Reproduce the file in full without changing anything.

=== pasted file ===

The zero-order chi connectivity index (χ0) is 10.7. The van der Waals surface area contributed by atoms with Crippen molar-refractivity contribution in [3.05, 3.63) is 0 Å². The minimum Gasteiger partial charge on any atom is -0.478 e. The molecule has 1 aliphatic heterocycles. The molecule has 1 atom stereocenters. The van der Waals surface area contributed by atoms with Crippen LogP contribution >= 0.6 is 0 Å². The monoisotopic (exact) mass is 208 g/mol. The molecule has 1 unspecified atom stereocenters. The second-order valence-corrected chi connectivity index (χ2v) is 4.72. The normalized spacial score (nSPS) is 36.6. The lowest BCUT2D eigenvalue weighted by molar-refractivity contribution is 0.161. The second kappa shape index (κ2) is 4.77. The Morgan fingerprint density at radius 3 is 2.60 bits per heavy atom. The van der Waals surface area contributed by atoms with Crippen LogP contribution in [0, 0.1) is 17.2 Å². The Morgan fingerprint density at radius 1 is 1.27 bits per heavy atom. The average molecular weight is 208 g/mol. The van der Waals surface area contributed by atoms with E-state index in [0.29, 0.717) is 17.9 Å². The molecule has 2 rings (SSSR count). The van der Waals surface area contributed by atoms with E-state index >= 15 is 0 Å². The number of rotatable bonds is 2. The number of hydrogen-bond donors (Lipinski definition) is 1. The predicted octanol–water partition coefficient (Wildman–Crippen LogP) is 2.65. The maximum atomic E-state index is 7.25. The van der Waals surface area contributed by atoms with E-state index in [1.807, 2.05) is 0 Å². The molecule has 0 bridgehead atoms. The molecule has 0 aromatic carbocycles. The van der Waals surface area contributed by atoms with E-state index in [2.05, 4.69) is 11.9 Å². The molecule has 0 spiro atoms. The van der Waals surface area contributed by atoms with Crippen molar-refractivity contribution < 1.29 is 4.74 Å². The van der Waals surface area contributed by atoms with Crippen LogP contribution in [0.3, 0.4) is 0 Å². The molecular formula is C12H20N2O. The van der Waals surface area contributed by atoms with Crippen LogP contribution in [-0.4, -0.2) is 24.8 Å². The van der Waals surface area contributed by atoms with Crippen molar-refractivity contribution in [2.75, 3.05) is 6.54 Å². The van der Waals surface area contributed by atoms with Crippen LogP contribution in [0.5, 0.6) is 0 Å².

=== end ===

The zero-order chi connectivity index (χ0) is 10.7. The van der Waals surface area contributed by atoms with Crippen molar-refractivity contribution in [3.05, 3.63) is 0 Å². The minimum Gasteiger partial charge on any atom is -0.478 e. The molecule has 1 aliphatic heterocycles. The molecule has 1 atom stereocenters. The van der Waals surface area contributed by atoms with Crippen LogP contribution >= 0.6 is 0 Å². The monoisotopic (exact) mass is 208 g/mol. The molecule has 1 unspecified atom stereocenters. The second-order valence-corrected chi connectivity index (χ2v) is 4.72. The normalized spacial score (nSPS) is 36.6. The lowest BCUT2D eigenvalue weighted by molar-refractivity contribution is 0.161. The second kappa shape index (κ2) is 4.77. The Morgan fingerprint density at radius 3 is 2.60 bits per heavy atom. The van der Waals surface area contributed by atoms with Crippen LogP contribution in [0, 0.1) is 17.2 Å². The Morgan fingerprint density at radius 1 is 1.27 bits per heavy atom. The average molecular weight is 208 g/mol. The van der Waals surface area contributed by atoms with E-state index in [0.29, 0.717) is 17.9 Å². The molecule has 2 rings (SSSR count). The van der Waals surface area contributed by atoms with E-state index >= 15 is 0 Å². The number of rotatable bonds is 2. The number of hydrogen-bond donors (Lipinski definition) is 1. The predicted octanol–water partition coefficient (Wildman–Crippen LogP) is 2.65. The maximum atomic E-state index is 7.25. The van der Waals surface area contributed by atoms with E-state index in [1.807, 2.05) is 0 Å². The molecule has 0 bridgehead atoms. The molecule has 0 aromatic carbocycles. The van der Waals surface area contributed by atoms with E-state index in [2.05, 4.69) is 11.9 Å². The molecule has 0 spiro atoms. The van der Waals surface area contributed by atoms with Crippen molar-refractivity contribution < 1.29 is 4.74 Å². The van der Waals surface area contributed by atoms with Crippen LogP contribution in [0.3, 0.4) is 0 Å². The molecular formula is C12H20N2O. The van der Waals surface area contributed by atoms with Crippen LogP contribution in [-0.4, -0.2) is 24.8 Å². The van der Waals surface area contributed by atoms with Crippen molar-refractivity contribution in [2.75, 3.05) is 6.54 Å². The van der Waals surface area contributed by atoms with Crippen LogP contribution in [0.5, 0.6) is 0 Å².